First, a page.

Bishop of Scranton Joseph F. Martino on Wednesday announced that he will not meet with officials from Misericordia University until they make public specific information on the institution’s efforts to teach Catholic morality on sexuality and homosexuality. He also has required the school to discuss how it adheres to Catholic standards of higher education.
In February, the university’s Diversity Institute hosted homosexual rights activist and same-sex “marriage” advocate Keith Boykin, who was invited to speak at the institute’s annual dinner and as part of Black History Month.
According to the Diocese of Scranton, Boykin also addressed the intersection of religion and sexuality in at least one of his talks. Further, the Catholic Church’s teaching on homosexual behavior was not presented at the event.
Bishop Martino had voiced his “absolute disapproval” for the invitation of Boykin, later asking that the school consider closing the Diversity Institute. He then requested the school provide information about its efforts to teach Catholic morality regarding sexuality and homosexuality.
He has also asked that this information be made available to Misericordia’s alumni and the public. According to a Wednesday statement from the Diocese of Scranton, the bishop has requested precise information such as courses, content and catalog numbers.
“The university has thus far refused to do so, instead requesting a private meeting with the Bishop,” the diocese’s statement says. “However, the scandal that led to the Bishop’s request was a public matter. Therefore, no meeting will be held unless Misericordia complies with the request for a public release of information.”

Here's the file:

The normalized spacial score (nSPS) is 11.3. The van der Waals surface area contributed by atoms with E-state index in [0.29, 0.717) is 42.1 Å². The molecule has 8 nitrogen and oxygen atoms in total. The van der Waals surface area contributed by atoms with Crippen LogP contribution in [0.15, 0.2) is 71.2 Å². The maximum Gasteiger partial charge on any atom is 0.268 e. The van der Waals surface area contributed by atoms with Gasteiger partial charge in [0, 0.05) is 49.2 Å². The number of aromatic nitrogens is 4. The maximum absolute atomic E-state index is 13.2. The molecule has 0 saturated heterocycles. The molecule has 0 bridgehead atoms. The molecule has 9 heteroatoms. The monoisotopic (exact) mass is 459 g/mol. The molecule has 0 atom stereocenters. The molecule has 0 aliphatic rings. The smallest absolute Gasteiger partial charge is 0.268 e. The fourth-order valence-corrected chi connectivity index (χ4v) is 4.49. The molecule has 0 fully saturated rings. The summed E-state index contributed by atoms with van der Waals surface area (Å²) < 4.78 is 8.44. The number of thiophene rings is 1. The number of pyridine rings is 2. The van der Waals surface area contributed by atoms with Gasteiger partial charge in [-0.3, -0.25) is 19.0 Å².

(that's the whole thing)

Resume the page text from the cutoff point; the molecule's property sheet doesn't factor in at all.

Citing Misericordia’s assertion that it is “committed deeply to its Catholic mission,” Bishop Martino said it is puzzling the school would not want to assure the public it is teaching Catholic morality and manifesting the characteristics of a Catholic institution of higher learning.
Referencing Pope John Paul II’s Apostolic Constitution on Catholic Universities, Bishop Martino has listed the “four essential characteristics” of a Catholic institution of higher learning.
These characteristics are: a Christian inspiration of both individuals and the university community as such; a continuing reflection upon and contribution to the “growing treasury of human knowledge” in light of the Catholic faith; fidelity to the Christian message as received through the Church; and an “institutional commitment” to the “service of the people of God and of the human family in their pilgrimage.”
“Bishop Martino believes the kind of information he is seeking should be easy to compile and readily available,” the Diocese of Scranton said, noting that Bishop Martino is obliged to address these matters given his canonical responsibility to evaluate and judge how Catholic institutions in his diocese are “upholding the principles of authentic Catholic identity.”
“In particular, it is his responsibility to ensure that institutions of higher learning which desire to call themselves Catholic are zealous in teaching Catholic faith and morals,” the diocese’s Wednesday statement said.